Action is what gives the spirit both to writing and dress. Nothing appears graceful without action; the head, the arms, the legs, must all conspire to give a habit a genteel air. What distinguishes the air of the court from that of the country but action ? A lady, by the careless toss of her head, will show a set of ribands to advantage: by a pinch of snuff judiciously taken will display the glittering ornament of her little finger ; by the new modelling her tucker, at one view present you with a fine turned hand, and a rising bosom. In order to be a proficient in action, I cannot sufficiently recommend the science of dancing: this will give the feet an easy gait, and the arms a gracefulness of motion. If a person have not a strict regard to these three above-mentioned rules of antiquity, the richest dress will appear stiff and affected, and the most gay habit fantastical and tawdry.

As different sorts of poetry require a different style; the elegy, tender and mournful; the ode, gay and sprightly; the epic, sublime, &c. so must the widow confess her grief in the veil ; the bride frequently makes her joy and exultation conspicuous in the silver brocade; and the plume and the scarlet dye is requisite to give the soldier a martial air. There is another kind of occasional dress in use among the ladies ; I mean the riding-habit, which some have not injudi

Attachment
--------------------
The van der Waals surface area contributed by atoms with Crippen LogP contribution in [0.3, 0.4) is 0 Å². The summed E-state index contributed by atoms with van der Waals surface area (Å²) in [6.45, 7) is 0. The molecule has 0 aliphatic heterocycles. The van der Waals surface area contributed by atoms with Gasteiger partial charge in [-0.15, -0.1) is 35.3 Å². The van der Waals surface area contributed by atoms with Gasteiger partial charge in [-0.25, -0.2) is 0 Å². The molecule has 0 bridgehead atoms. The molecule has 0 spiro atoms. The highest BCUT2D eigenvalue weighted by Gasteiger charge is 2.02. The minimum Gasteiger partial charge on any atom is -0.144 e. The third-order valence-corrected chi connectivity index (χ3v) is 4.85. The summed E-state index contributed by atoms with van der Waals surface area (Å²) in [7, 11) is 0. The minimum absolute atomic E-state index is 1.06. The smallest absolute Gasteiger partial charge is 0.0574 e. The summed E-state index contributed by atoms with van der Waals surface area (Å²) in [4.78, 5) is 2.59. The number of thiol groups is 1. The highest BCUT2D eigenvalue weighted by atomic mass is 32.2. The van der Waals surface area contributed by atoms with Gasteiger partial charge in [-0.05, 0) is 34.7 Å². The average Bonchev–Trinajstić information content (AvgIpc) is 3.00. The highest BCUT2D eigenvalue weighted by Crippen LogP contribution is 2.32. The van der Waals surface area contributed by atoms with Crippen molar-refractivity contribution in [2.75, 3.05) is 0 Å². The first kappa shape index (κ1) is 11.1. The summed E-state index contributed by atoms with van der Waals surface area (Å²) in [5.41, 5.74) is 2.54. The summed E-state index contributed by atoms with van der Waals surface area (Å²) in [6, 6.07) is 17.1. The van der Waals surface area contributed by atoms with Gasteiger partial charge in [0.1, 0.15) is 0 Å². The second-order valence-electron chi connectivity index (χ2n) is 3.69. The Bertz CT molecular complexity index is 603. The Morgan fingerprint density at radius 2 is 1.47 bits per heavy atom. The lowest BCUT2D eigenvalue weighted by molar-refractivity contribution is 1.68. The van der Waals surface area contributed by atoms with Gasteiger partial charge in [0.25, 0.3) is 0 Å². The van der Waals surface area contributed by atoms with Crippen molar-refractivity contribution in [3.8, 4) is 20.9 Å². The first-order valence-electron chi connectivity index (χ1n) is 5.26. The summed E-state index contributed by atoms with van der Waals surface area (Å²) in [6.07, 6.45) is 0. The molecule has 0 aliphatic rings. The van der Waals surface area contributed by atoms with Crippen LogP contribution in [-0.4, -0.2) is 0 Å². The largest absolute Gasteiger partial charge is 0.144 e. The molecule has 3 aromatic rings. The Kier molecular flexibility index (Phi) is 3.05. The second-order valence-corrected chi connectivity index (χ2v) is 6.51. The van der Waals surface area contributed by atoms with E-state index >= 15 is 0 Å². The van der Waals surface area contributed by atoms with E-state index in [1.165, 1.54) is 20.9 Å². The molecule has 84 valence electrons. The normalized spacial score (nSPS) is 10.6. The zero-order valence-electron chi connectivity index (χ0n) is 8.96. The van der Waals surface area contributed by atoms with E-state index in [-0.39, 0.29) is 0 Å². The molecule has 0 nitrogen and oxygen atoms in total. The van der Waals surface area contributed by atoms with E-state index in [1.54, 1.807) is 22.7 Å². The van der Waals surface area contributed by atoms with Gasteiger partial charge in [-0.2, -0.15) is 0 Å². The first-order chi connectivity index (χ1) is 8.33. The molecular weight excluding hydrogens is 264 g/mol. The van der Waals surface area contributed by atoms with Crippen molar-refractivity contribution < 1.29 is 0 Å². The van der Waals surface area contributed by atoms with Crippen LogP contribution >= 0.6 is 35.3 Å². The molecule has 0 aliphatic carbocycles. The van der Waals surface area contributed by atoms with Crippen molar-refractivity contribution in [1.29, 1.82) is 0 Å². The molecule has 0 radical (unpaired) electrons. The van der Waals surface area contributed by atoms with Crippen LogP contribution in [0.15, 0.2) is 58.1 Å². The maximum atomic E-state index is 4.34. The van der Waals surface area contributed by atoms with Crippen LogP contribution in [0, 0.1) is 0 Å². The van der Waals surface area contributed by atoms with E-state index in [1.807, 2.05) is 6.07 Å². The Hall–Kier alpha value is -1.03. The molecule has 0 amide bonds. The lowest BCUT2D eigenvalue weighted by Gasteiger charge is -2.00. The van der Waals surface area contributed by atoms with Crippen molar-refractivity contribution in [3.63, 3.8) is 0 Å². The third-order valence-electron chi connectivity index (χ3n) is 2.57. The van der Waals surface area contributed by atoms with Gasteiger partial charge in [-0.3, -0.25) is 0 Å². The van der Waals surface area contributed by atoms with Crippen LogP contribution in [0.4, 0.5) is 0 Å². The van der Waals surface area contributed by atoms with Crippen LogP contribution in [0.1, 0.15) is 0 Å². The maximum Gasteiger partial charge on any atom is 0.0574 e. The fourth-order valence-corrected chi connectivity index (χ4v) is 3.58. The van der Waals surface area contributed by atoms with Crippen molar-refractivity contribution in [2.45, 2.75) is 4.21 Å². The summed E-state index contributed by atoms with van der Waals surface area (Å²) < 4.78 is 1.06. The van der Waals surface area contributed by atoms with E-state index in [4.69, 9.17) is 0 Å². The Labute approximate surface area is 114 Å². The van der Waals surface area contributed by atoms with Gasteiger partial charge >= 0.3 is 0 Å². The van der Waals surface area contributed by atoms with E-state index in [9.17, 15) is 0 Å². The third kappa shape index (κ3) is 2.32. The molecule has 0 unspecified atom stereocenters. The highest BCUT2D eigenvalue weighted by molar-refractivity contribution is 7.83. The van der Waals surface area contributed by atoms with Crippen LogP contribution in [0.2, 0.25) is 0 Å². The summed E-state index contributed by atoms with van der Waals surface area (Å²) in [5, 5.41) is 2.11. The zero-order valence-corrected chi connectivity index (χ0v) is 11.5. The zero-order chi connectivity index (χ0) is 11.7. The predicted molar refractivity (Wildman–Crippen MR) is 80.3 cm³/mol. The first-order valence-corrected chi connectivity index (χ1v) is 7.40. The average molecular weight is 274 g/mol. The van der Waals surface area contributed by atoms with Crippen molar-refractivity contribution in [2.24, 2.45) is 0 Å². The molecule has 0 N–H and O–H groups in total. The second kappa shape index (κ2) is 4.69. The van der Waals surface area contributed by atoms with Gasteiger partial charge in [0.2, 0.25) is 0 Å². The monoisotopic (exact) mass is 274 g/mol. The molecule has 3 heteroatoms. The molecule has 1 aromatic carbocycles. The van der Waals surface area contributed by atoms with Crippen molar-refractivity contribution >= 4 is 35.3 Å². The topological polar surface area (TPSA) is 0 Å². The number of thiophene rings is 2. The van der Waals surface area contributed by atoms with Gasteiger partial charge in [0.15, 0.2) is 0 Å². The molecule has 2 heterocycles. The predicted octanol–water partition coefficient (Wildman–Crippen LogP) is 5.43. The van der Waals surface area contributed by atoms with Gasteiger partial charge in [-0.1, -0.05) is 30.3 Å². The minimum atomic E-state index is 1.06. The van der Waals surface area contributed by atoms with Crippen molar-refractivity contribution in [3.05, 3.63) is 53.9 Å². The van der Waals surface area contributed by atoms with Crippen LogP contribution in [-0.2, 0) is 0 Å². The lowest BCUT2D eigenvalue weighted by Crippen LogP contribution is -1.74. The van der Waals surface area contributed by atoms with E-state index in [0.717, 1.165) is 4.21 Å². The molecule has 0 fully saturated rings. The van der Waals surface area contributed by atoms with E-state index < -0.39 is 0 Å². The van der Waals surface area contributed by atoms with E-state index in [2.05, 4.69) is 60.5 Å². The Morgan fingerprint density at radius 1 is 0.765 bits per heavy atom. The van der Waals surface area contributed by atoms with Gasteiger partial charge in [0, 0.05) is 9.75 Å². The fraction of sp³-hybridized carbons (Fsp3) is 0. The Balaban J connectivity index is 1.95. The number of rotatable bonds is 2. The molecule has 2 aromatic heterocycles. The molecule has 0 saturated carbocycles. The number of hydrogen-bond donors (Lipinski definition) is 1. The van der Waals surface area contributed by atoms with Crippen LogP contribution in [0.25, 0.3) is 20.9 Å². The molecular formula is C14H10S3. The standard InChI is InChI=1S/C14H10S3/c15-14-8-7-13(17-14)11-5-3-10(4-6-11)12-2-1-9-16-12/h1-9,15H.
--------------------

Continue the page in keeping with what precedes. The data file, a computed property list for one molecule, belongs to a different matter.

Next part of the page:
ciously styled the hermaphroditical, by reason of its masculine and feminine composition; but I shall rather choose to call it the Pindaric, as its first institution was at a Newmarket horse-race, and as it is a mixture of the sublimity of the epic with the easy softness of the ode.

There sometimes arises a great genius in dress, who cannot content himself with merely copying from others, but will, as he sees occasion, strike out into the long pocket, slashed sleeve, or something particular in the disposition of his lace, or the flourish of his embroidery. Such a person, like the masters of other sciences, will show that he hath a manner of his own.

On the contrary, there are some pretenders to dress who shine out but by halves ; whether it be for want of genius or money. A dancing master of the lowest rank seldom fails of the scarlet stocking and the red heel ; and shows a particular respect to the leg and foot, to which he owes his subsistence; when at the same time perhaps all the superior ornament of his body is neglected. We may say of these sort of dressers what Horace says of his patchwork poets ;